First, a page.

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Is the Hijab obligatory? Why this mother asks parents not to force it on their daughters

Lebanese-Australian mother Asma Chaouk speaks about her personal decision to wear the Hijab. Source: Asma Chaouk

SBS Arabic24 unpacks the complexities associated with wearing the Hijab in Muslim communities, as one mother calls on parents to leave the decision up to their daughters.

World Hijab Day is marked each year on February 1 and is an occasion dedicated to raising awareness about the traditional Muslim headdress worn by women while also deepening understanding about why it's worn.

However, since its establishment in 2013, the event has also shone a light on the different schools of thought regarding wearing the headdress, and that it is not always voluntary in some communities.

Wearing the Hijab is often seen by Muslim women as an expression of devotion, modesty and feminism, and the decision to wear it can be tied to love, obligation, family custom, or because they just want to. 


Highlights: 

  • The Hijab is one name for a variety of similar headscarves and is the most popular veil worn in Western countries.
  • Lebanese-Australian mother Asma Chaouk says wearing the Hijab came as a "personal decision".
  • Islamic studies expert Professor Ahmad Shboul says the practice of wearing the Hijab dates back centuries and takes on different meanings for different communities.

However, wearing traditional Muslim garments such as the Hijab is sometimes seen in Western societies as a sign of control, with a belief that women are forced to wear it by men.

In countries such as Iran, Afghanistan and Saudi Arabia, wearing a form of headdress and face-covering is compulsory for women, while other countries exercise more moderate policies. 

There have even been complaints of restriction or discrimination against women who wear the Hijab in some Middle Eastern countries. 

Asma Chaouk arrived in Australia five years ago and she works in the field of e-marketing.

She shares her personal journey towards wearing the Hijab, which she says came as a “personal decision”. 

“I was raised in a family that respected our choices,” she says, adding that she grew up in an atmosphere that “encouraged religious knowledge and deepening of understanding” of its concepts.

I was never asked to wear the Hijab, but I made this decision out of love from the bottom of my heart.

Ms Chaouk says she decided to follow in her mother’s footsteps instead of expressing the "common rebellion of a teenager" against parental and societal expectations.

She explains that she had a desire to fill an “inner void” and decided to wear the Hijab.

"I felt that something was missing within me; We were always striving to live our religion more fully, so I took this step with great confidence."

Any decision made consciously and with freedom is more prone to be lived with confidence and conviction, she asserts.

Thus, she advises parents to “not force your daughters to take this decision, but rather give them that choice. They must be ready and convinced of it”.

"Please do not force your daughters to wear the Hijab. The choice should be theirs. Your role lies in being a good example and giving advice."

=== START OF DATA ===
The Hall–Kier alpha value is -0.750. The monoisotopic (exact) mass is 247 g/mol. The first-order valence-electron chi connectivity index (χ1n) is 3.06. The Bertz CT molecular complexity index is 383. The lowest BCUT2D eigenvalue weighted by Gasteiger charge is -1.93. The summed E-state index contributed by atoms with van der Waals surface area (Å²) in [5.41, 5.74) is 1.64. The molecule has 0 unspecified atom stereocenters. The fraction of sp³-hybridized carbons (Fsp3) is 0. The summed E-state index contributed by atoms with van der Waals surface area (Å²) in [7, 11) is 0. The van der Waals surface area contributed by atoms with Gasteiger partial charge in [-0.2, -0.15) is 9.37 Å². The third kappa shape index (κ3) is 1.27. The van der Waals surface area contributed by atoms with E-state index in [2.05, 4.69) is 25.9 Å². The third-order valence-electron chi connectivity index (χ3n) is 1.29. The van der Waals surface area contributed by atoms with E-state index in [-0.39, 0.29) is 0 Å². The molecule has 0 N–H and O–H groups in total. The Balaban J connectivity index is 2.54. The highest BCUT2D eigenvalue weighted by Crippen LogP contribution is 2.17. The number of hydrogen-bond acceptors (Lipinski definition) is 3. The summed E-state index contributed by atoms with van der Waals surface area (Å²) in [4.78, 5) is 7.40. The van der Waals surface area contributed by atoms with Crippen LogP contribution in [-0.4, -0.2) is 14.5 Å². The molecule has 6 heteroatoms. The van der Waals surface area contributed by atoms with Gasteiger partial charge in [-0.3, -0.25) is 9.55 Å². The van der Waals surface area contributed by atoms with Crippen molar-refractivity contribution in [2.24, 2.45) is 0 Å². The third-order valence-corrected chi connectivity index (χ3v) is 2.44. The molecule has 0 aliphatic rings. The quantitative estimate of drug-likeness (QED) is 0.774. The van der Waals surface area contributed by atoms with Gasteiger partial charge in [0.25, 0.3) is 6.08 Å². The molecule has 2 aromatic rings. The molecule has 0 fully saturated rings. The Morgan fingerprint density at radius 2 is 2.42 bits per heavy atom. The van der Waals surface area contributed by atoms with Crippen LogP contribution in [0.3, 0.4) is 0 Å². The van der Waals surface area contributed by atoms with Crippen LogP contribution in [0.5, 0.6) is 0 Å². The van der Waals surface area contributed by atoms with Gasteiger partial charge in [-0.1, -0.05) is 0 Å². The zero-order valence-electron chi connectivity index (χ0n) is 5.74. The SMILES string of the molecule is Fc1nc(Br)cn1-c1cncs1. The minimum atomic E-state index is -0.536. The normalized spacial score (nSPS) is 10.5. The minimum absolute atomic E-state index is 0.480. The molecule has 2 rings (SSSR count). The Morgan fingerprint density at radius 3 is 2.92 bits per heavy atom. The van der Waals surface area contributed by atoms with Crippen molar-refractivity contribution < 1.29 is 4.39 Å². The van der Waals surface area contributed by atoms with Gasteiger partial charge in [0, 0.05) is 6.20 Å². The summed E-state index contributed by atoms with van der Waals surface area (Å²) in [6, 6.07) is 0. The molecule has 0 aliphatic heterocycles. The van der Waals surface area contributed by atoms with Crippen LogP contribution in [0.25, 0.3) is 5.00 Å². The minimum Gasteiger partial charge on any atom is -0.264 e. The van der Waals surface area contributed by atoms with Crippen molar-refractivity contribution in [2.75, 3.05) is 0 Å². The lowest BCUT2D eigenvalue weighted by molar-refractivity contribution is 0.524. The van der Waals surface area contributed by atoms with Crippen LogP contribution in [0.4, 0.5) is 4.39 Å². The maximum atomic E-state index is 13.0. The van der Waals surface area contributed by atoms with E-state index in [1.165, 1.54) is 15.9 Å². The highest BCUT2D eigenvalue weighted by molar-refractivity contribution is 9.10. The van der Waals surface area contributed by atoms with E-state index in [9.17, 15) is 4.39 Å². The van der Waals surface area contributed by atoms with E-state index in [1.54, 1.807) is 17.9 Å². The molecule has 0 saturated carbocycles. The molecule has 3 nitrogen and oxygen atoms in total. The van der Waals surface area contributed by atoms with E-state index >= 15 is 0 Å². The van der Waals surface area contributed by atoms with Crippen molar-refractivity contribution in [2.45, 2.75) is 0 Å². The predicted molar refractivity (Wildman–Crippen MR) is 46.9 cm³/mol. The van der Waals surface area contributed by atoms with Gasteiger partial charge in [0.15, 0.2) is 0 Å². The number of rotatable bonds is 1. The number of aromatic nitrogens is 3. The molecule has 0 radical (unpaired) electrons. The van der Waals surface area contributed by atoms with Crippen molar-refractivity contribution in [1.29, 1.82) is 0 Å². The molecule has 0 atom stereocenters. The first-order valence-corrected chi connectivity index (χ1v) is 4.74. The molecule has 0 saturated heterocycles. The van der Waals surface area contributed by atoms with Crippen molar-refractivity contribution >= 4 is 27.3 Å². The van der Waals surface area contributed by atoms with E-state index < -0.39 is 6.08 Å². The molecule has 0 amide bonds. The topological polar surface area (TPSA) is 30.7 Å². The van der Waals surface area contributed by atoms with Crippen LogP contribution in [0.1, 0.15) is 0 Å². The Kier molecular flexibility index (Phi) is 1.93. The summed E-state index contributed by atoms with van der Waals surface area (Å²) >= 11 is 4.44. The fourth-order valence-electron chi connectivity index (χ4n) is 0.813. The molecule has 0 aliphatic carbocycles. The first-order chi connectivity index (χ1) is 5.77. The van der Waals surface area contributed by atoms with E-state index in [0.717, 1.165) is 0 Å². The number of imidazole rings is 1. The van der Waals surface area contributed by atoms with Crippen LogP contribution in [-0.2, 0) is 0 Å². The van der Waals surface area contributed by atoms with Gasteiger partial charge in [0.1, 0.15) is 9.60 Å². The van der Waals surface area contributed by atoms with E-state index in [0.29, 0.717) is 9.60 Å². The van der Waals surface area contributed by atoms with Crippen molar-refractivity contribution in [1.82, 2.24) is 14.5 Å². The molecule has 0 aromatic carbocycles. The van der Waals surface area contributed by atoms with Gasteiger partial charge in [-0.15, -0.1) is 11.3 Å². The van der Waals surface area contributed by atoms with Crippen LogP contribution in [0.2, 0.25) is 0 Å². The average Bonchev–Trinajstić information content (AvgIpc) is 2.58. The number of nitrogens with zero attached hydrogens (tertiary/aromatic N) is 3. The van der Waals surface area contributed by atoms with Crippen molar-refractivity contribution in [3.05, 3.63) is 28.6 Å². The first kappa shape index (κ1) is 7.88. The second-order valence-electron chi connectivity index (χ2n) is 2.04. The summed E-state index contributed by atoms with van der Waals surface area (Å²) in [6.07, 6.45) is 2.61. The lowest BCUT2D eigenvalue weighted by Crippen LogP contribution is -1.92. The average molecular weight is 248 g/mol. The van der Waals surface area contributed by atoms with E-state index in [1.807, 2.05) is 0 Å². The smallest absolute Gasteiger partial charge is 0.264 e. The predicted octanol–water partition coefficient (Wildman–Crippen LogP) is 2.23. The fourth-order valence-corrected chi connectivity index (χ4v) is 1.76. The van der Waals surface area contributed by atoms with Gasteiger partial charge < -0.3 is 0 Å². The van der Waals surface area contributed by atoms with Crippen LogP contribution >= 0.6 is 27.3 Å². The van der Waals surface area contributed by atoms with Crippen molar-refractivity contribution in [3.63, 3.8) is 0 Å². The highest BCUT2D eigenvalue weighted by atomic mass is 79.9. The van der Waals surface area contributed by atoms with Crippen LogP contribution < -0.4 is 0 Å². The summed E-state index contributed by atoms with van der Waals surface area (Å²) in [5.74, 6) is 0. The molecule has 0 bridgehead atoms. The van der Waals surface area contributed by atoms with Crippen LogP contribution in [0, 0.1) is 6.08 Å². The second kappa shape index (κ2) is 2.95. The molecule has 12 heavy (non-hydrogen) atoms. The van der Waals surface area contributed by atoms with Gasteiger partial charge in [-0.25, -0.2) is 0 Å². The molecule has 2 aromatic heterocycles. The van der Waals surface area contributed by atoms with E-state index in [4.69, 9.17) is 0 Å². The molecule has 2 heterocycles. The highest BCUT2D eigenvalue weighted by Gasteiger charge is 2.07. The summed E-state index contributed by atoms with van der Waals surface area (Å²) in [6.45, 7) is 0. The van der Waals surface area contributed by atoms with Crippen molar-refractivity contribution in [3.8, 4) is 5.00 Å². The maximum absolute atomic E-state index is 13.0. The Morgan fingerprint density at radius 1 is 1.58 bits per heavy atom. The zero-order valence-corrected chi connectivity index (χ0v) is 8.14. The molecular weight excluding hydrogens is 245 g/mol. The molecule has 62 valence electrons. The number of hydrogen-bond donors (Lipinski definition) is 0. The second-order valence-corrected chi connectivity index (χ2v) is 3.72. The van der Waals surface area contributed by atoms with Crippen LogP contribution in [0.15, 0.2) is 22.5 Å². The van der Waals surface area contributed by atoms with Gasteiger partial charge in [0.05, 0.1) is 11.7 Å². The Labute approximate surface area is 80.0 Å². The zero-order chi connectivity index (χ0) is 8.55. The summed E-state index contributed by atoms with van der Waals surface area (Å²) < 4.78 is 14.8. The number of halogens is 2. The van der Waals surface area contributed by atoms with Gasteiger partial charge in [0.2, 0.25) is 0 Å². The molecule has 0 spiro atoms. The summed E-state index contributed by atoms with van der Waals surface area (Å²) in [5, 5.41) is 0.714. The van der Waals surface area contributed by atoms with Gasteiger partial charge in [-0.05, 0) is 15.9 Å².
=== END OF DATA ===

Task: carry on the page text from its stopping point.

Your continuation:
Is it a religious obligation?

Despite her asserting that her decision was personal, Ms Chaouk believes wearing the Hijab is “obligatory”. 

“I consider the Hijab to be a religious obligation. For me, it is a perfection and a religious obligation, and I am proud to be a veiled Muslim woman in this diverse society.

"I have never been intimidated in any form. In every denomination, there are people who carry intolerance they only represent themselves.

“Be proud of your Hijab and be a role model and pride for your Muslim faith.” 

Regarding the subject, the Grand Mufti of Australia, Sheikh Dr Ibrahim Abu Muhammad tells SBS Arabic24: “All the obligations in Islam, are essential and obligatory for the believer, but every individual is called to take a personal choice to obey and abide by these obligations as there is no coercion in religion.”

Sheikh Dr Ibrahim Abu Muhammad, the Grand Mufti if Australia.
Sheikh Dr Ibrahim Abu Muhammad, the Grand Mufti if Australia.
AAP

The position of the Hijab as a religious obligation falls within a legislative system that regulates the life of a Muslim in general and shares knowledge of it, Dr Muhammad says.

“Accordingly, wearing the Hijab cannot be considered a cultural practice, rather it is an obligation, and the obligations are not optional for the believer," he says.

Sydney University academic and Islamic studies Professor Ahmad Shboul emphasises the historic and sociological perspectives of covering the head, which dates back centuries across a number of cultures, and is not only restricted to women.

Prof Shboul highlights that the practice of covering the head was exhibited in the three monotheistic religions.

“Despite being more observable in Muslim communities, this practice was associated also with Judaism and Christianity, yet it has survived in different manifestations, more particularly in the case of women as the traditional practices of these three monotheistic religions.”

He highlights that the covering of the head and hair is different from that of the face.

“Originally the ‘Hijab’ was meant as a means for isolating women, with the claim - by men - that this was for the women's own protection, which it was in certain social situations. I think this is the original sociological context of the ‘Hijab’ as mentioned in the Qur'an.

“Nowadays, some well-educated Muslim women choose to cover their heads [but not their faces] out of personal conviction, and perhaps also as a way of expressing cultural identity. I don't think that anyone should impose on a woman what she chooses to wear or not to wear.”

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